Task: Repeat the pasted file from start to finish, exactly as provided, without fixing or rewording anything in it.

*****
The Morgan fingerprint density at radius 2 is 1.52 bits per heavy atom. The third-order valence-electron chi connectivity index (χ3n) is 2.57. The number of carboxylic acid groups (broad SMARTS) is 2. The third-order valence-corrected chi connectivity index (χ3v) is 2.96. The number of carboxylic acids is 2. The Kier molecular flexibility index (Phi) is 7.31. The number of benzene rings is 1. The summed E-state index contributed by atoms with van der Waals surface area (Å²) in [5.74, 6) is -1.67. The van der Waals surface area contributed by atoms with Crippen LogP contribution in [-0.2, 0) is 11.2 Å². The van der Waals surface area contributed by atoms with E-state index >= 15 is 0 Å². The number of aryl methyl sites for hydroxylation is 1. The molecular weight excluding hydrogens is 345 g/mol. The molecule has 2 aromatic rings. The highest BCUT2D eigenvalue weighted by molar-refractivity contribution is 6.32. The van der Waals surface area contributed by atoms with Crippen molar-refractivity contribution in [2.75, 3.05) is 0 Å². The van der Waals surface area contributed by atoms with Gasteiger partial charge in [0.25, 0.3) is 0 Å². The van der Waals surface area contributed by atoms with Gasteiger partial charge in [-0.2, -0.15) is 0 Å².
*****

The Morgan fingerprint density at radius 2 is 1.52 bits per heavy atom. The third-order valence-electron chi connectivity index (χ3n) is 2.57. The number of carboxylic acid groups (broad SMARTS) is 2. The third-order valence-corrected chi connectivity index (χ3v) is 2.96. The number of carboxylic acids is 2. The Kier molecular flexibility index (Phi) is 7.31. The number of benzene rings is 1. The summed E-state index contributed by atoms with van der Waals surface area (Å²) in [5.74, 6) is -1.67. The van der Waals surface area contributed by atoms with Crippen LogP contribution in [-0.2, 0) is 11.2 Å². The van der Waals surface area contributed by atoms with E-state index >= 15 is 0 Å². The number of aryl methyl sites for hydroxylation is 1. The molecular weight excluding hydrogens is 345 g/mol. The molecule has 2 aromatic rings. The highest BCUT2D eigenvalue weighted by molar-refractivity contribution is 6.32. The van der Waals surface area contributed by atoms with Crippen molar-refractivity contribution in [2.75, 3.05) is 0 Å². The van der Waals surface area contributed by atoms with Gasteiger partial charge in [0.25, 0.3) is 0 Å². The van der Waals surface area contributed by atoms with Gasteiger partial charge in [-0.2, -0.15) is 0 Å².